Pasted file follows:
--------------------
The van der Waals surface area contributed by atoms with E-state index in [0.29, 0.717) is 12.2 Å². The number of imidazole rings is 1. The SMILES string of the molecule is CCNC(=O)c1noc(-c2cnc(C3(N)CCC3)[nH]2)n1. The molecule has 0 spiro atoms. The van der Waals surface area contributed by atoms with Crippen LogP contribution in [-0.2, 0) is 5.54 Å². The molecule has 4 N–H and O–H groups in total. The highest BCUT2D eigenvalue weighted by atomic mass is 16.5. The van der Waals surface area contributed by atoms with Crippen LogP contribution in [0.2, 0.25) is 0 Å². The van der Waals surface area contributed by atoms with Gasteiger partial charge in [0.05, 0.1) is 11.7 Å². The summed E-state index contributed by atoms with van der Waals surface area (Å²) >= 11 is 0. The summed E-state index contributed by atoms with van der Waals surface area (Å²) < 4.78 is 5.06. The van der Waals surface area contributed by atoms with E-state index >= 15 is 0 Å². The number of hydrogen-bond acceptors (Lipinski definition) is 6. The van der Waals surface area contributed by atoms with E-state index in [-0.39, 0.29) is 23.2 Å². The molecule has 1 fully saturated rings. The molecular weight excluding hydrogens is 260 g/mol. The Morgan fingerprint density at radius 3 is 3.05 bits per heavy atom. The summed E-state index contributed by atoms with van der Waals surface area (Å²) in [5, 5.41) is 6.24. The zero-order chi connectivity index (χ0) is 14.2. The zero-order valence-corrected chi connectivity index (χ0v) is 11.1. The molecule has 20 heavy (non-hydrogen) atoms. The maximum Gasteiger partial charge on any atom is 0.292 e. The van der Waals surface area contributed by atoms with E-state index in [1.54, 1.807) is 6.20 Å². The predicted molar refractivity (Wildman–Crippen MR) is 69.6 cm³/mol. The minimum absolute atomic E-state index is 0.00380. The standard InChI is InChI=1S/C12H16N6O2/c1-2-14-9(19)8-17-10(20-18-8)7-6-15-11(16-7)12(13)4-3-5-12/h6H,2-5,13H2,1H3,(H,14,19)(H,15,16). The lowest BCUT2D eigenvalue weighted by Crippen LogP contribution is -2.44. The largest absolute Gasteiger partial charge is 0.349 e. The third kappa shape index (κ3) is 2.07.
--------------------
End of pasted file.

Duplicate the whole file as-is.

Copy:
The van der Waals surface area contributed by atoms with E-state index in [0.29, 0.717) is 12.2 Å². The number of imidazole rings is 1. The SMILES string of the molecule is CCNC(=O)c1noc(-c2cnc(C3(N)CCC3)[nH]2)n1. The molecule has 0 spiro atoms. The van der Waals surface area contributed by atoms with Crippen LogP contribution in [-0.2, 0) is 5.54 Å². The molecule has 4 N–H and O–H groups in total. The highest BCUT2D eigenvalue weighted by atomic mass is 16.5. The van der Waals surface area contributed by atoms with Crippen LogP contribution in [0.2, 0.25) is 0 Å². The van der Waals surface area contributed by atoms with Gasteiger partial charge in [0.05, 0.1) is 11.7 Å². The summed E-state index contributed by atoms with van der Waals surface area (Å²) >= 11 is 0. The summed E-state index contributed by atoms with van der Waals surface area (Å²) < 4.78 is 5.06. The van der Waals surface area contributed by atoms with E-state index >= 15 is 0 Å². The number of hydrogen-bond acceptors (Lipinski definition) is 6. The van der Waals surface area contributed by atoms with E-state index in [-0.39, 0.29) is 23.2 Å². The molecule has 1 fully saturated rings. The molecular weight excluding hydrogens is 260 g/mol. The Morgan fingerprint density at radius 3 is 3.05 bits per heavy atom. The summed E-state index contributed by atoms with van der Waals surface area (Å²) in [5, 5.41) is 6.24. The zero-order chi connectivity index (χ0) is 14.2. The zero-order valence-corrected chi connectivity index (χ0v) is 11.1. The molecule has 20 heavy (non-hydrogen) atoms. The maximum Gasteiger partial charge on any atom is 0.292 e. The van der Waals surface area contributed by atoms with E-state index in [1.54, 1.807) is 6.20 Å². The predicted molar refractivity (Wildman–Crippen MR) is 69.6 cm³/mol. The minimum absolute atomic E-state index is 0.00380. The standard InChI is InChI=1S/C12H16N6O2/c1-2-14-9(19)8-17-10(20-18-8)7-6-15-11(16-7)12(13)4-3-5-12/h6H,2-5,13H2,1H3,(H,14,19)(H,15,16). The lowest BCUT2D eigenvalue weighted by Crippen LogP contribution is -2.44. The largest absolute Gasteiger partial charge is 0.349 e. The third kappa shape index (κ3) is 2.07.